VANCOUVER — WestJet is rejecting allegations made by a former flight attendant that it fails to provide a harassment-free workplace for its female employees, saying it would not put its reputation at stake by inadequately dealing with complaints.
The Calgary-based airline's response to a civil claim, filed this week in British Columbia Supreme Court, argues against granting class-action status to a lawsuit launched earlier this month by Mandalena Lewis.
"WestJet denies allowing harassment to exist in its workplace," the court document says. "There are clear financial and reputational incentives for WestJet to provide a harassment-free workplace to all employees."
This is the second lawsuit Lewis has filed against WestJet. Earlier this year she filed a civil claim alleging WestJet failed to take proper action after she reported being sexually assaulted by a pilot while on a stopover in Hawaii.
She has said she began the proposed class action when multiple women approached her with similar complaints after she filed her initial lawsuit.
Behaviours mentioned in the latest notice of claim include sexist jokes, obscene comments, unwelcome physical contact and "midnight knocking," which Lewis defines as a request or demand for late-night sexual favours by pilots while on a stopover.
The claim accused the company of protecting "harassers," often pilots, who are considered more economically valuable employees.
Lewis has said she is unsure how many people could be involved if the lawsuit receives class-action certification. Flight attendants make up about a quarter of the more than 11,000 workers WestJet employs.
None of the allegations have been proven in court.
In its response to the latest legal action, the airline argues against class-action approval because it says the circumstances for any given potential plaintiff aren't universal enough to consider them as a group.
WestJet denies allegations that the way it investigates reports of harassment discourages victims from coming forward with complaints and attempts to silences them when they do.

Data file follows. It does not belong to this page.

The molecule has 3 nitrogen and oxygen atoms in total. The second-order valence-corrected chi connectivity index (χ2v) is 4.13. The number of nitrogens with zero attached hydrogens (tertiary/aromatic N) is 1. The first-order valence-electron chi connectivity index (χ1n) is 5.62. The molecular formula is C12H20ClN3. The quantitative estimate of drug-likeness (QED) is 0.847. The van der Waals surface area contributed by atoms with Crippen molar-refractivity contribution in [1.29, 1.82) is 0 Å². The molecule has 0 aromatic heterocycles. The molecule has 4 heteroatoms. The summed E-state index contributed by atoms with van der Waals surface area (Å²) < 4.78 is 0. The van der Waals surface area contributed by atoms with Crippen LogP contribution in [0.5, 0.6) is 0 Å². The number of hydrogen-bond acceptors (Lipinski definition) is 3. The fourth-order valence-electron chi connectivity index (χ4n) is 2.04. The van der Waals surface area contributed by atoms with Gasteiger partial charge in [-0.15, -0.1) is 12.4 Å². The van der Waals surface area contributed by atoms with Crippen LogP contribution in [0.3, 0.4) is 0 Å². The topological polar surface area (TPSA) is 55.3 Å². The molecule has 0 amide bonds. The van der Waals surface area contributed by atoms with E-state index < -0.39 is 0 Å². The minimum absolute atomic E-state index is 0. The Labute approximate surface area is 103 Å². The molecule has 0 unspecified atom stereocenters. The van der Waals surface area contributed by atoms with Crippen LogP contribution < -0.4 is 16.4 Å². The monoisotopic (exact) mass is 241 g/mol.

"In fact, the opposite is true," the airline says, rejecting the claim that its approach leads to the under-reporting of harassment.
"WestJet's (confidential) investigation process encourages WestJetters to report inappropriate behaviour by allowing them to do so in confidence."
The airline says privacy laws prevent it from disclosing the particulars of an investigation.
WestJet also took aim at Lewis's eight-year work record, highlighting the circumstances that led to her firing in January.
"From the beginning of her employment, Lewis had consistently poor attendance," it says, describing the eight instances she was formally disciplined.
The company says it ended Lewis's contract after she sent a manager an email containing a profanity demanding her employment file, which the company was late in providing.
"Lewis's grossly insubordinate and insolent email, combined with Lewis's extensive disciplinary record, warranted the termination of Lewis's employment for just cause."
In its response to the original lawsuit, WestJet also says its decision to fire Lewis was the result of her attendance, inappropriate use of social media and aggressive communication style.
Lewis couldn't be reached for comment Wednesday, but in a previous interview has dismissed the allegations as a red herring meant to distract from the core issue of flight-attendant safety.